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From the mid1600s to the beginning of the eighteenth century, there were two main circles of German scholars which focused extensively on diagrammatic reasoning and representation in logic. The first circle was formed around Erhard Weigel in Jena and consists primarily of Johann Christoph Sturm and Gottfried Wilhelm Leibniz; the second circle developed around Christian Weise in Zittau, with the support of his students, particularly Samuel Grosser and Johann Christian Lange. Each of these scholars developed an original form of using (...)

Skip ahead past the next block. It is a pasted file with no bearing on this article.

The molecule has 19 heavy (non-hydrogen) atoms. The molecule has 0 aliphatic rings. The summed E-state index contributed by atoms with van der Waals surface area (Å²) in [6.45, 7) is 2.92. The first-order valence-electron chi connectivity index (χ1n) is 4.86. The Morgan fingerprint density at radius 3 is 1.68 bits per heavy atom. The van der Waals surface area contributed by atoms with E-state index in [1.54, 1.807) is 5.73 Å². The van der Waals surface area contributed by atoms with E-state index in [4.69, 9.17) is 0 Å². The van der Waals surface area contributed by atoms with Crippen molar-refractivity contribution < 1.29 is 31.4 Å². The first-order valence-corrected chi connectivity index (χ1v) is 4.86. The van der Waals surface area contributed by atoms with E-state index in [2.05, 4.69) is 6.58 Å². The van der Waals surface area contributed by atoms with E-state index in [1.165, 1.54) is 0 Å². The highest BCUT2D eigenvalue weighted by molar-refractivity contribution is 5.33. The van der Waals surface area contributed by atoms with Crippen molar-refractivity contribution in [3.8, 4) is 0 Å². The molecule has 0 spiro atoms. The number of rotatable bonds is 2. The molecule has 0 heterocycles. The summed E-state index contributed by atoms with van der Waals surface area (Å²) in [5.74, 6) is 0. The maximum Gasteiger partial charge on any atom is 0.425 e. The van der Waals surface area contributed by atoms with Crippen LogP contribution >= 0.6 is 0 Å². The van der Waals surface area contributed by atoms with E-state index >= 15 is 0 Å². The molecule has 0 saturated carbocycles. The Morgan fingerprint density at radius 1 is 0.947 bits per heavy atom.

Danielle Macbeth offers a new account of mathematical practice as a mode of inquiry into objective truth, and argues that understanding the nature of mathematical practice provides us with the resources to develop a radically new conception of ourselves and our capacity for knowledge of objective truth. 



Robert Brandom’s expressivism argues that not all semantic content may be made fully explicit. This view connects in interesting ways with recent movements in philosophy of mathematics and logic (e.g. Brown, Shin, Giaquinto) to take diagrams seriously  as more than a mere “heuristic aid” to proof, but either proofs themselves, or irreducible components of such. However what exactly is a diagram in logic? Does this constitute a semiotic natural kind? The paper will argue that such a natural kind does (...)